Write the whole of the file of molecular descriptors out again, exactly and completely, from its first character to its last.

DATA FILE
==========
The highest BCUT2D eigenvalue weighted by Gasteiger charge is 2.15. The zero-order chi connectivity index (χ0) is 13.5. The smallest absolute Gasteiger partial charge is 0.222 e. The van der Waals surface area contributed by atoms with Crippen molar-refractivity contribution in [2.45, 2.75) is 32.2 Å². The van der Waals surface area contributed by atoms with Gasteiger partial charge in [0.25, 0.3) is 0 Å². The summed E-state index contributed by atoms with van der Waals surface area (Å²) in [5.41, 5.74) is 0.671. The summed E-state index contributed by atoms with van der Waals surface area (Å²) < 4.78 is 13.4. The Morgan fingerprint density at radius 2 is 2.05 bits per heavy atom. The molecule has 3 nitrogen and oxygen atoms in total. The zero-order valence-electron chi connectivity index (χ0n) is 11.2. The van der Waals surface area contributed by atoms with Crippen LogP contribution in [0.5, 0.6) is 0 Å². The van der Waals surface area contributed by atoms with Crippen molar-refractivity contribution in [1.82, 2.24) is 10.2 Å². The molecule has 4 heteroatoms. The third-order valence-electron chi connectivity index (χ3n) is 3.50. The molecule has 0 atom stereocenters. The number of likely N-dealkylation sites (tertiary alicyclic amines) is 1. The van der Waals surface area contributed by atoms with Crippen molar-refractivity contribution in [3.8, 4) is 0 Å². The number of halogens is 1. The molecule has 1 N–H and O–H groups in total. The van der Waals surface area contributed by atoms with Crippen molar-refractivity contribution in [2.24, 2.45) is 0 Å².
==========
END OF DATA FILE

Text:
The highest BCUT2D eigenvalue weighted by Gasteiger charge is 2.15. The zero-order chi connectivity index (χ0) is 13.5. The smallest absolute Gasteiger partial charge is 0.222 e. The van der Waals surface area contributed by atoms with Crippen molar-refractivity contribution in [2.45, 2.75) is 32.2 Å². The van der Waals surface area contributed by atoms with Gasteiger partial charge in [0.25, 0.3) is 0 Å². The summed E-state index contributed by atoms with van der Waals surface area (Å²) in [5.41, 5.74) is 0.671. The summed E-state index contributed by atoms with van der Waals surface area (Å²) < 4.78 is 13.4. The Morgan fingerprint density at radius 2 is 2.05 bits per heavy atom. The molecule has 3 nitrogen and oxygen atoms in total. The zero-order valence-electron chi connectivity index (χ0n) is 11.2. The van der Waals surface area contributed by atoms with Crippen LogP contribution in [0.5, 0.6) is 0 Å². The van der Waals surface area contributed by atoms with Crippen molar-refractivity contribution in [1.82, 2.24) is 10.2 Å². The molecule has 4 heteroatoms. The third-order valence-electron chi connectivity index (χ3n) is 3.50. The molecule has 0 atom stereocenters. The number of likely N-dealkylation sites (tertiary alicyclic amines) is 1. The van der Waals surface area contributed by atoms with Crippen molar-refractivity contribution in [3.8, 4) is 0 Å². The number of halogens is 1. The molecule has 1 N–H and O–H groups in total. The van der Waals surface area contributed by atoms with Crippen molar-refractivity contribution in [2.24, 2.45) is 0 Å².